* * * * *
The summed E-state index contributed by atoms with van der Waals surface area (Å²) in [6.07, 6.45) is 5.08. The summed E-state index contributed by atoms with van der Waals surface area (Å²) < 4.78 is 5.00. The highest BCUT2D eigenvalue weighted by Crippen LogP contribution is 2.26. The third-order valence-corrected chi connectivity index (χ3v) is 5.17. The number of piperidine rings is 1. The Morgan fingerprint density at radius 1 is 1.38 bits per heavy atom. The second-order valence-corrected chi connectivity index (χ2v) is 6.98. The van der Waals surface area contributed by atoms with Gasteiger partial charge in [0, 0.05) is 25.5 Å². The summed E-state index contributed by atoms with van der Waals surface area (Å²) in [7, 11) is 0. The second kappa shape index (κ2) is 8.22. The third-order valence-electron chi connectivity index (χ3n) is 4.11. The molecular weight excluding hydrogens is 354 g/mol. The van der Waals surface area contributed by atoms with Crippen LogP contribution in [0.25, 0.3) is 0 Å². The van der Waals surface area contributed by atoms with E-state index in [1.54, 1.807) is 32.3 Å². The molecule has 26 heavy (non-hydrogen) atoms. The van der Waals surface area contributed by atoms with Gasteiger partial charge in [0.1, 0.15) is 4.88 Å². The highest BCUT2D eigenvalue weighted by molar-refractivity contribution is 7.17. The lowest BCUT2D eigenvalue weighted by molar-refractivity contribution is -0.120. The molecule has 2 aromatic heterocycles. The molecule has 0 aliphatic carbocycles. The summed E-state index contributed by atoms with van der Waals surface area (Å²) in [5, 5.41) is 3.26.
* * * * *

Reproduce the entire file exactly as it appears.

The summed E-state index contributed by atoms with van der Waals surface area (Å²) in [6.07, 6.45) is 5.08. The summed E-state index contributed by atoms with van der Waals surface area (Å²) < 4.78 is 5.00. The highest BCUT2D eigenvalue weighted by Crippen LogP contribution is 2.26. The third-order valence-corrected chi connectivity index (χ3v) is 5.17. The number of piperidine rings is 1. The Morgan fingerprint density at radius 1 is 1.38 bits per heavy atom. The second-order valence-corrected chi connectivity index (χ2v) is 6.98. The van der Waals surface area contributed by atoms with Gasteiger partial charge in [0, 0.05) is 25.5 Å². The summed E-state index contributed by atoms with van der Waals surface area (Å²) in [7, 11) is 0. The second kappa shape index (κ2) is 8.22. The third-order valence-electron chi connectivity index (χ3n) is 4.11. The molecular weight excluding hydrogens is 354 g/mol. The van der Waals surface area contributed by atoms with Crippen LogP contribution in [0.25, 0.3) is 0 Å². The van der Waals surface area contributed by atoms with E-state index in [1.54, 1.807) is 32.3 Å². The molecule has 26 heavy (non-hydrogen) atoms. The van der Waals surface area contributed by atoms with Gasteiger partial charge in [0.1, 0.15) is 4.88 Å². The highest BCUT2D eigenvalue weighted by molar-refractivity contribution is 7.17. The lowest BCUT2D eigenvalue weighted by molar-refractivity contribution is -0.120. The molecule has 2 aromatic heterocycles. The molecule has 0 aliphatic carbocycles. The summed E-state index contributed by atoms with van der Waals surface area (Å²) in [5, 5.41) is 3.26.